Friday, July 29, 2011

Lucien Freud 1923 -2011

British painter, grandson of Sigmund Freud, died this week.  See the article on Photo of the artist in his London studio.

Tuesday, July 26, 2011

East Enders State of Mind: Catching Up With Anglo Hysteria

Brits and Americans have had a long-running obsession with the BBC show EastEnders. 

Larry Jaffee, author and publisher of The Walford Gazette puts these folks on couch for an analytical session that gets to the root of the matter. 

"It's escapism," says Jaffee.  "...but it takes place in a zone where neighbors actually talk to each other.  Yes, there's sex, drugs and everything you might imagine but there's a sophistication about it in the way reality shows are sophistication.  That's the working class in all its glory.  And, it's ours."

Purchase the book, Walford State of Mind on Amazon.  (Also in a Kindle format).

From the publisher's release on the book and its author:

Walford State of Mind: EastEnders As Reported By The Walford Gazette is an irreverent new book that tells the story of the popular BBC series from the perspective of a quarterly fanzine.


The new book (ISBN: 978-0-615-42920-5) features the best of the Walford Gazette’s first 18 years and 72 issues, including contributions from Radio Times’ Andrew Collins (who tells what it's like to be an EastEnders scriptwriter; and renown musician/author Lenny Kaye (Patti Smith Group), who tells how EastEnders saved his marriage, twice!

Walford State of Mind features analysis of the series’ best episodes and characters, and is the follow-up to Albert Square & Me: The Actors of EastEnders, featuring 52 exclusive interviews with current and past cast members (ISBN: 978-0-615-41015-9). 

Editor & Publisher Larry Jaffee tells: • how he was banned from the studio for three years for publishing photos in the 'Walford Gazette' under the headline 'ALBERT SQUARE TRESPASSER!" of an American woman who talked her way onto the set;

• how he conversed with Rupert Murdoch on why News Corp. should acquire the US rights to EastEnders when BBC America cancelled it;

• how he encouraged readers to send teabags to the president of BBC America when he told an Associated Press that “The joke around the office is the lesson from [EastEnders] is `Life is miserable and then you die.'"

“The publisher of the Walford Gazette, Larry Jaffee, is the best friend on this side of the Atlantic that EastEnders has ever had, a tireless evangelist for the show fighting for its availability on public television and cable despite setback after setback,” wrote Vanity Fair columnist James Wolcott in his blog.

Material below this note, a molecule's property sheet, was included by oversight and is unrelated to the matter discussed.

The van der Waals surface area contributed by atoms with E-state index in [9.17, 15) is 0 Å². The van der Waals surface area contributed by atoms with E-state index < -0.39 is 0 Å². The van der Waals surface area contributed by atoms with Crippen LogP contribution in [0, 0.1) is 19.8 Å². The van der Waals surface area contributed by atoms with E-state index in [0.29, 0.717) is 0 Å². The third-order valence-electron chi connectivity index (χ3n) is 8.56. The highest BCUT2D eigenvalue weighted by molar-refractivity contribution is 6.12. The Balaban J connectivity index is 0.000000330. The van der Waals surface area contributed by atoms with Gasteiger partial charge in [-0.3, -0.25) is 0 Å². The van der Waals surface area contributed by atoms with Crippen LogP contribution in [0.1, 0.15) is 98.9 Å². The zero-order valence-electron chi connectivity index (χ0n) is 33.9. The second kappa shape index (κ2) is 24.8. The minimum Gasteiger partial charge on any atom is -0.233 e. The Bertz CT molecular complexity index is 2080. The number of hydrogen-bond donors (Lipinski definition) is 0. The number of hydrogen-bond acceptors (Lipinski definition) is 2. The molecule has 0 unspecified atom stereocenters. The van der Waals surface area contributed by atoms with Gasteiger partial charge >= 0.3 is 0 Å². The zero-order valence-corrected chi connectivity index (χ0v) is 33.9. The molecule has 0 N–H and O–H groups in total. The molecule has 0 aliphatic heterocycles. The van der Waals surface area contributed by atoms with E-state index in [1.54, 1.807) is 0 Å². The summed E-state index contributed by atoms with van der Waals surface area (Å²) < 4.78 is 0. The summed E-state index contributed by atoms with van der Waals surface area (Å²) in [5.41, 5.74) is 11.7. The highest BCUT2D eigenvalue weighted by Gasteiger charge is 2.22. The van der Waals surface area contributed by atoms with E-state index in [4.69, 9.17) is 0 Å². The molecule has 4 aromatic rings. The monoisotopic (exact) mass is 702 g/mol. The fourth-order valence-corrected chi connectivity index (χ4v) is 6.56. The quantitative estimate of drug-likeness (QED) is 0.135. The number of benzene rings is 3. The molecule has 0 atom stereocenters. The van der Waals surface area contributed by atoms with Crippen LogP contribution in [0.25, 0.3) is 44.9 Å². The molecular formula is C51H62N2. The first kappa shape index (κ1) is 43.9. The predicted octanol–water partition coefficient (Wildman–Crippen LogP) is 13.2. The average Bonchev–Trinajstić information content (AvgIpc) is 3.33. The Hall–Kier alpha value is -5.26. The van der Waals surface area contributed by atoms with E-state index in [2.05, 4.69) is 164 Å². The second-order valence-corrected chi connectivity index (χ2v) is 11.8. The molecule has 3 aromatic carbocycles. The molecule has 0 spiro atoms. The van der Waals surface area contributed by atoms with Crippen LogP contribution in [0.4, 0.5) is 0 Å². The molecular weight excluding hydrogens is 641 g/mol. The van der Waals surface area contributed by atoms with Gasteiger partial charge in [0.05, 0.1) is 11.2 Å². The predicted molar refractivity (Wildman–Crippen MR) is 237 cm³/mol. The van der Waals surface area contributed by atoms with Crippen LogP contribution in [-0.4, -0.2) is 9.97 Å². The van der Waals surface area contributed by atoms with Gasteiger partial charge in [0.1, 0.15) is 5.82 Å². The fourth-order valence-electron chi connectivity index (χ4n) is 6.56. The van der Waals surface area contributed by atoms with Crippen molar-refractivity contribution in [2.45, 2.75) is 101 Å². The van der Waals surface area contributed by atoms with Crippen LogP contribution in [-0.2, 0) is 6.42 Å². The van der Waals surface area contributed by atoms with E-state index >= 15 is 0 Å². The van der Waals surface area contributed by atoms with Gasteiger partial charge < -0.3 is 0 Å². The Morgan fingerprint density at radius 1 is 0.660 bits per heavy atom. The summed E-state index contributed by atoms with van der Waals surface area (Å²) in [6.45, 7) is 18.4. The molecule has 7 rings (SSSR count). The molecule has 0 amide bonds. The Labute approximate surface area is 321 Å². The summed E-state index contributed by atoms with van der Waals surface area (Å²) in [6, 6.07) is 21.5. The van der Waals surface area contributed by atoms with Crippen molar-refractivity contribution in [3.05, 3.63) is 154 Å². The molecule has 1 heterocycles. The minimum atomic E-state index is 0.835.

Walford State of Mind is available on, bookstores everywhere through Ingram, and           

Monday, July 11, 2011


Yana Bystrova is giving new meaning to plein aire painting these days by French frying the great outdoors in a kind of liquid neon. The world should look this cool. The Paris-based, Kiev-born artist walks out into her own Strawberry Fields and serves up these fertile lands in a very hot juice. The results are graphic, hard-edged works that glow with an intensity that would have easily buzzed Van Gogh during his famous swoon in Arles.

A visit to Yana's Marais studio is a bit like an acid trip stoned on summer sunshine and lavender loaded breezes. Vibrating flowers, rolling and tilled fields populate the two-level loft creating open windows onto scintillating landscapes.

Newer works on round canvases fill the lower area, along with large Rorschach-test inspired canvases (pictured above) that combine abstract patterns with anagrams. Everything spills over in pop color, intimating seemingly drug-drenched puzzles that double as interior psych sessions. These canvases are a sweet industrial magic and light show for high IQs looking for a work out, a stroll through the magic mushroom kingdom.

But these are self-conscious art works, objects in and of themselves.  And Yana has long aimed at this kind of visual poetry, without the aid of any kind of hallucinogens.

The works also borrow from a range of printing notions and several of these works feel like they've been silkscreened or produced using woodblock printing. But no, says Yana, they are all done in "the middle of some field by my own hand."

These canvases typically sell for between 1000 and 3000 euros. You can contact the artist directly if you'd like to arrange a visit: Yana Bystrova Website.

Yana's electric landscares are currently on view in Champagne, France from 8 - 28 July in a group exhibition with the controversial theme of : Revolt of the Wine Growers.  Well it's actually Centenaire de la Révolte des Vignerons 1911 - 2011.  To visit: Coopérative Les Coteaux du Landion 10200 Meurville, France.

Wednesday, July 6, 2011


Cy Twombly 1928-2011

Randy Kennedy writing in The New York Times on the idiosyncratic painter who had lived and worked in Rome since 1957 : "But Mr. Twombly, a tall, rangy Virginian who once practiced drawing in the dark to make his lines less purposeful, steadfastly followed his own program and looked to his own muses: often literary ones like Catullus, Rumi, Pound and Rilke. He seemed to welcome the privacy that came with unpopularity."

The New York Times Obit :  American Artist Who Scribbled a Unique Path
Photo of Cy Twombly : CS GRAPHI